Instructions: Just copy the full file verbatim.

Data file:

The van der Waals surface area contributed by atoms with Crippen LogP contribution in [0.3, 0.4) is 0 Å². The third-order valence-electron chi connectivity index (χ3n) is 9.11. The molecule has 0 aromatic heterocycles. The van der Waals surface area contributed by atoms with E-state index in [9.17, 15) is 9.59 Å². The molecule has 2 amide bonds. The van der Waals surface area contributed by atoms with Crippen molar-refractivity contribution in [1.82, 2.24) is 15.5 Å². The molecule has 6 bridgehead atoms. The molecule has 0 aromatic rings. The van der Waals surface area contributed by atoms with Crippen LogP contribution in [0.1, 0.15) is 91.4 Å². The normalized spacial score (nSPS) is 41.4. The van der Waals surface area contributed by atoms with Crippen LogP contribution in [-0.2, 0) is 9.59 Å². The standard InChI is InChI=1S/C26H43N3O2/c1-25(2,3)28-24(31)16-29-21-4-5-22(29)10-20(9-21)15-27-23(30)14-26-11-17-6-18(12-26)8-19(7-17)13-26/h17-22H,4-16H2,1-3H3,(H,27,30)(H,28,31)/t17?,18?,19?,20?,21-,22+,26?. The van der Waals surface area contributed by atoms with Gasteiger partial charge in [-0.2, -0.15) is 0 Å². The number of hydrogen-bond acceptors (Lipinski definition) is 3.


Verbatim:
The van der Waals surface area contributed by atoms with Crippen LogP contribution in [0.3, 0.4) is 0 Å². The third-order valence-electron chi connectivity index (χ3n) is 9.11. The molecule has 0 aromatic heterocycles. The van der Waals surface area contributed by atoms with E-state index in [9.17, 15) is 9.59 Å². The molecule has 2 amide bonds. The van der Waals surface area contributed by atoms with Crippen molar-refractivity contribution in [1.82, 2.24) is 15.5 Å². The molecule has 6 bridgehead atoms. The molecule has 0 aromatic rings. The van der Waals surface area contributed by atoms with Crippen LogP contribution in [0.1, 0.15) is 91.4 Å². The normalized spacial score (nSPS) is 41.4. The van der Waals surface area contributed by atoms with Crippen LogP contribution in [-0.2, 0) is 9.59 Å². The standard InChI is InChI=1S/C26H43N3O2/c1-25(2,3)28-24(31)16-29-21-4-5-22(29)10-20(9-21)15-27-23(30)14-26-11-17-6-18(12-26)8-19(7-17)13-26/h17-22H,4-16H2,1-3H3,(H,27,30)(H,28,31)/t17?,18?,19?,20?,21-,22+,26?. The van der Waals surface area contributed by atoms with Gasteiger partial charge in [-0.2, -0.15) is 0 Å². The number of hydrogen-bond acceptors (Lipinski definition) is 3.